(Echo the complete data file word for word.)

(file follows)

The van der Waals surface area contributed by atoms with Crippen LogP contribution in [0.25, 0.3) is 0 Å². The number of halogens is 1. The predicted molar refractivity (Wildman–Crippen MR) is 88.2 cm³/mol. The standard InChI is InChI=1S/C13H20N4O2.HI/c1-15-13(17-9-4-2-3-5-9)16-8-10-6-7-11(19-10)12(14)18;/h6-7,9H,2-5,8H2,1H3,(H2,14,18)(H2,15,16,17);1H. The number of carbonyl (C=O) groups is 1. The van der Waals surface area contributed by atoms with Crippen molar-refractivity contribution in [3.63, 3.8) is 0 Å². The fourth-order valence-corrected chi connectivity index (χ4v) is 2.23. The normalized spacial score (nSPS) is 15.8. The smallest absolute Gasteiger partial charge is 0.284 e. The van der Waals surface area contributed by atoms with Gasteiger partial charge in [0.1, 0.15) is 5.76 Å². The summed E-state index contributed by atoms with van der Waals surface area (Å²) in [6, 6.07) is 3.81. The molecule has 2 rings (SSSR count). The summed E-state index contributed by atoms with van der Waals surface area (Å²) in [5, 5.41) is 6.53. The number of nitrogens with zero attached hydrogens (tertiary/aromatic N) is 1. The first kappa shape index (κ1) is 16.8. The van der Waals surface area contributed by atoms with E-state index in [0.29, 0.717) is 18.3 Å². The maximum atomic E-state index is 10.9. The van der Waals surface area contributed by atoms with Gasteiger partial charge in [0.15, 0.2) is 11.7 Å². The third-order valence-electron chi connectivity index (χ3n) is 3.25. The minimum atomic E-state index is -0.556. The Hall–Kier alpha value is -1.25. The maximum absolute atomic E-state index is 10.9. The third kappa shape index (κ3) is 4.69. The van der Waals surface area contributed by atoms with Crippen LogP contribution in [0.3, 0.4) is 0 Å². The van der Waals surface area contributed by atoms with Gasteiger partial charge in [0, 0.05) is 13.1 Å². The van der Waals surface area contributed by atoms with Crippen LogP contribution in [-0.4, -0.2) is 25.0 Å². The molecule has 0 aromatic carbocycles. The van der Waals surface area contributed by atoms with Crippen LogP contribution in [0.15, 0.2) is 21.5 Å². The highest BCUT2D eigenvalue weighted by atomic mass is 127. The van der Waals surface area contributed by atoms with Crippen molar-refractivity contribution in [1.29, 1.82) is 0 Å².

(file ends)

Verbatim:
The van der Waals surface area contributed by atoms with Crippen LogP contribution in [0.25, 0.3) is 0 Å². The number of halogens is 1. The predicted molar refractivity (Wildman–Crippen MR) is 88.2 cm³/mol. The standard InChI is InChI=1S/C13H20N4O2.HI/c1-15-13(17-9-4-2-3-5-9)16-8-10-6-7-11(19-10)12(14)18;/h6-7,9H,2-5,8H2,1H3,(H2,14,18)(H2,15,16,17);1H. The number of carbonyl (C=O) groups is 1. The van der Waals surface area contributed by atoms with Crippen molar-refractivity contribution in [3.63, 3.8) is 0 Å². The fourth-order valence-corrected chi connectivity index (χ4v) is 2.23. The normalized spacial score (nSPS) is 15.8. The smallest absolute Gasteiger partial charge is 0.284 e. The van der Waals surface area contributed by atoms with Gasteiger partial charge in [0.1, 0.15) is 5.76 Å². The summed E-state index contributed by atoms with van der Waals surface area (Å²) in [6, 6.07) is 3.81. The molecule has 2 rings (SSSR count). The summed E-state index contributed by atoms with van der Waals surface area (Å²) in [5, 5.41) is 6.53. The number of nitrogens with zero attached hydrogens (tertiary/aromatic N) is 1. The first kappa shape index (κ1) is 16.8. The van der Waals surface area contributed by atoms with E-state index in [0.29, 0.717) is 18.3 Å². The maximum atomic E-state index is 10.9. The van der Waals surface area contributed by atoms with Gasteiger partial charge in [0.15, 0.2) is 11.7 Å². The third-order valence-electron chi connectivity index (χ3n) is 3.25. The minimum atomic E-state index is -0.556. The Hall–Kier alpha value is -1.25. The maximum absolute atomic E-state index is 10.9. The third kappa shape index (κ3) is 4.69. The van der Waals surface area contributed by atoms with Crippen LogP contribution in [0.3, 0.4) is 0 Å². The van der Waals surface area contributed by atoms with Gasteiger partial charge in [0, 0.05) is 13.1 Å². The van der Waals surface area contributed by atoms with Crippen LogP contribution in [-0.4, -0.2) is 25.0 Å². The molecule has 0 aromatic carbocycles. The van der Waals surface area contributed by atoms with Crippen LogP contribution in [0.15, 0.2) is 21.5 Å². The highest BCUT2D eigenvalue weighted by atomic mass is 127. The van der Waals surface area contributed by atoms with Crippen molar-refractivity contribution in [1.29, 1.82) is 0 Å².